Comment by Grinning Cat on January 9, 2017 at 1:04pm

I'm reminded once again of Carly Dreyfus's article "To Slide or to Slice? Finding a Positive Sexual Metaphor", explaining sex educator Al Vernacchio's inclusive and delicious pizza metaphor to replace the common, limiting, prescriptive "first base", "second base", "scoring", etc. Among other things, our varied appetites and preferences for pizza -- or even if you don't like pizza at all -- aren't judged the same way as our varieties of sexual needs and desires. Nobody consigns you to hell for putting ketchup on pizza, or for liking pineapple, spam, and M&Ms on it. Though finding someone to share that with might be tricky!

Even anchovy-lovers and anchovy-haters know that "No thanks! NOT for me!" doesn't automatically translate into "That's evil; nobody should do that!"

Another good part of the metaphor: guys don't get teased or disrespected for walking past a pizza shop and not having pizza if they're not hungry or not in the mood. (That relates to part of the "man box".)

Comment by Idaho Spud on January 9, 2017 at 11:38am

For folks on Twitter: and .

"America, meet your new Director of Gaslighting." [i.e. Kellyanne Conway]

Amy Siskind wrote:

I've really come to understand Kellyanne Conway's role as the director of cognitive dissonance. She throws out just enough uncertainty to allow Trump supporters to stay in line, even after things that are unquestionably morally wrong. He wasn't really mocking the disabled reporter, he didn't really mean this or that when he said it - it's telling us not to believe our own eyes, ears and minds: or giving some permission not to. It's an extreme version of gaslighting, but once you get it, you can see how she uses it as a strategy. Sick stuff!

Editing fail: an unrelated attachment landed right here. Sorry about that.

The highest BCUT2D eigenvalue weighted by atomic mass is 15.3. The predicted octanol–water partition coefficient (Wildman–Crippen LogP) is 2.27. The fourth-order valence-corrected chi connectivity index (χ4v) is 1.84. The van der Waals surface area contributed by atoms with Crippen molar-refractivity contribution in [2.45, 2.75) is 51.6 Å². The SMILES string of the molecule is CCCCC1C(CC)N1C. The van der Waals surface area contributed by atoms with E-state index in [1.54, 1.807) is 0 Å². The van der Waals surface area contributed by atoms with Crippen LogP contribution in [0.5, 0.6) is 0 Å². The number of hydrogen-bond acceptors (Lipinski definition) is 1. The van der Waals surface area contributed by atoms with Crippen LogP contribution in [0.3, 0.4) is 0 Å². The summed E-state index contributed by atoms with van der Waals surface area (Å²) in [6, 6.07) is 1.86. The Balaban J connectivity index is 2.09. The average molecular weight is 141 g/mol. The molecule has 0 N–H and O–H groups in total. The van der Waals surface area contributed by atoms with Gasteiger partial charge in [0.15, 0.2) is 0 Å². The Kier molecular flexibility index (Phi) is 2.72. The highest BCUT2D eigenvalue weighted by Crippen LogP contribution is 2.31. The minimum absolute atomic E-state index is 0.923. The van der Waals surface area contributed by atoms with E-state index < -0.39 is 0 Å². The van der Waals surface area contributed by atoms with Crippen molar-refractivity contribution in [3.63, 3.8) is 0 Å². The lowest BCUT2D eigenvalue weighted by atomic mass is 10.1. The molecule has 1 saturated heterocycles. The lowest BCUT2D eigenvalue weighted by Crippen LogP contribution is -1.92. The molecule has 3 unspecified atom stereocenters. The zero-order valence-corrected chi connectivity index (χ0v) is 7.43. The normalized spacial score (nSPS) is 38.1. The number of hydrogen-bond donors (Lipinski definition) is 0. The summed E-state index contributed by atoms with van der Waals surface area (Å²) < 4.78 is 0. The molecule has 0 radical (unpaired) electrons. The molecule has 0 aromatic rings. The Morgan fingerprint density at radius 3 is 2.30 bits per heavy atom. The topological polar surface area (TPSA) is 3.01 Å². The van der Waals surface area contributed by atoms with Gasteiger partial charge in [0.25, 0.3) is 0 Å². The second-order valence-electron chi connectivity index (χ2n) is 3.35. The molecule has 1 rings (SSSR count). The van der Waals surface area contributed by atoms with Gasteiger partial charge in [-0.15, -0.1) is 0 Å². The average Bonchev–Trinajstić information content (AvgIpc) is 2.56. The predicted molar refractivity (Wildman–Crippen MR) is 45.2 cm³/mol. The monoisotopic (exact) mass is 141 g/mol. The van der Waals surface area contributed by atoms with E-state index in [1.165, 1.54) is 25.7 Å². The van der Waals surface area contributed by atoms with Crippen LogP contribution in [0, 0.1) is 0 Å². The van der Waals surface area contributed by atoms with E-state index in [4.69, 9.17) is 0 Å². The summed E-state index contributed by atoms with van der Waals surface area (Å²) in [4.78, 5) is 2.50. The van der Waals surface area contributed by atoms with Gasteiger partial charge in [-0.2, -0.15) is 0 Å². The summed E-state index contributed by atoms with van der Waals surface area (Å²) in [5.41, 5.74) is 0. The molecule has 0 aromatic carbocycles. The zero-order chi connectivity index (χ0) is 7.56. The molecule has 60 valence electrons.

Comment by Grinning Cat on January 9, 2017 at 5:48am

That same, very "logical" god was reputed to have said, "Thou shalt not lie down with a man as with a woman; it is an abomination." (So it's OK for two men to do it standing up? :-)

Speaking of logic, I read a comment someplace that if God so despises sex between men, why did he put the "ticklish prostate" in such a perfect position to be stimulated by anal sex? Similarly, why did he position the clitoris perfectly to be stimulated by another woman, no penis needed?

Comment by Ruth Anthony-Gardner on January 7, 2017 at 10:27pm

Grinning Cat, That Loophole video is hilarious. Rock hard contradiction. God's OK with anal sex unless you're gay, yeah logic.

And "Right-ON!" about cliteracy!

Comment by kathy: ky on January 7, 2017 at 6:48pm
Tom, lol.
Comment by Michael Penn on January 7, 2017 at 2:44pm

Men hoping for anal sex with women want to point out that the anus is tighter than the vagina. I always point out that so is your hand. I've never wanted to talk anyone into any sex that they did not want.